Given a subset$S$ of a group$G$, its normalizer$N(S)=N_G(S)$ is the subgroup of $G$ consisting of all elements $g\in G$ such that $g S = S g$, i.e. for each $s\in S$ there is $s'\in S$ such that $g s=s'g$.

If $S$ is itself a subgroup, then $S$ is a normal subgroup of $N_G(S)$; moreover $N_G(S)$ is the largest subgroup of $G$ such that $S$ is a normal subgroup of it. Of course, if $S$ is itself a normal subgroup of $G$, then its normalizer coincides with the whole of $G$.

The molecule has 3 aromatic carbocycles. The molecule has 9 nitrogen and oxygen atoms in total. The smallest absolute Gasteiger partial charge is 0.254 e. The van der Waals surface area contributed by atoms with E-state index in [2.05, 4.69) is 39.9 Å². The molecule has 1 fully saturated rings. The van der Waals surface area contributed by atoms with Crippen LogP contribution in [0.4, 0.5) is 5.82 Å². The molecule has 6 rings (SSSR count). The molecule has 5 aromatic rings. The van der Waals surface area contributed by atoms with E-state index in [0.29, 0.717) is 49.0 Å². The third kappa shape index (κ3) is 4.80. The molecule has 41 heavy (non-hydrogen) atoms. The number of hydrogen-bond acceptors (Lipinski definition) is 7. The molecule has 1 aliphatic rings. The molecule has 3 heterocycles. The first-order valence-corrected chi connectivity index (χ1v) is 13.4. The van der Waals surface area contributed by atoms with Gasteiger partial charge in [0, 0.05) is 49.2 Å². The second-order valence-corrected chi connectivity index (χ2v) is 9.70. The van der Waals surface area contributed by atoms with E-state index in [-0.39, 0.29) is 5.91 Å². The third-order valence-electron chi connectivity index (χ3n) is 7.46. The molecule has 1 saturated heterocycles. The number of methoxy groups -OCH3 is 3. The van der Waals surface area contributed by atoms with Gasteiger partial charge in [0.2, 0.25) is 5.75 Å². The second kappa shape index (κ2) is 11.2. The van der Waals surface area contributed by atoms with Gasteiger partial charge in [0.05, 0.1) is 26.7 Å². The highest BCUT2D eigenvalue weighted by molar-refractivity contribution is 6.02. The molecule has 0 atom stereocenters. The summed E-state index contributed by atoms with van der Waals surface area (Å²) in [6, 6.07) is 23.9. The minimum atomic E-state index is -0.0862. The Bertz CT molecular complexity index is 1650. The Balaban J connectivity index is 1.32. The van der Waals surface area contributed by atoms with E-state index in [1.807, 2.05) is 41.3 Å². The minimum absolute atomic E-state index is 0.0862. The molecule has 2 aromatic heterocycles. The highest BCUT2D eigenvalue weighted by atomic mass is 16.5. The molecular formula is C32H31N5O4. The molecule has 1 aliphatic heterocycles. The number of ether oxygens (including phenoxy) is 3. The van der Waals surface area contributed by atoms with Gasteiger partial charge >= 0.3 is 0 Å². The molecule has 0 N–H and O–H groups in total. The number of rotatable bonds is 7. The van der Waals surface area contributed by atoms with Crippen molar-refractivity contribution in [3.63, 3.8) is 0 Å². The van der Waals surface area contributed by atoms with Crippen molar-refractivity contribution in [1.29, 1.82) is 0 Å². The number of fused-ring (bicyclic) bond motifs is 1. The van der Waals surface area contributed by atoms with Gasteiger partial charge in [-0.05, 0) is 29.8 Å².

Each group $G$ embeds into the symmetric group$Sym(G)$ on the underlying set of $G$ by the left regular representation$g\mapsto l_g$ where $l_g(h) = g h$. The image is isomorphic to $G$ (that is, the left regular representation of a discrete group is faithful). The normalizer of the image of $G$ in $Sym(G)$ is called the holomorph. This solves the elementary problem of embedding a group into a bigger group $K$ in which every automorphism of $G$ is obtained by restricting (to $G$) an inner automorphism of $K$ that fixes $G$ as a subset of $K$.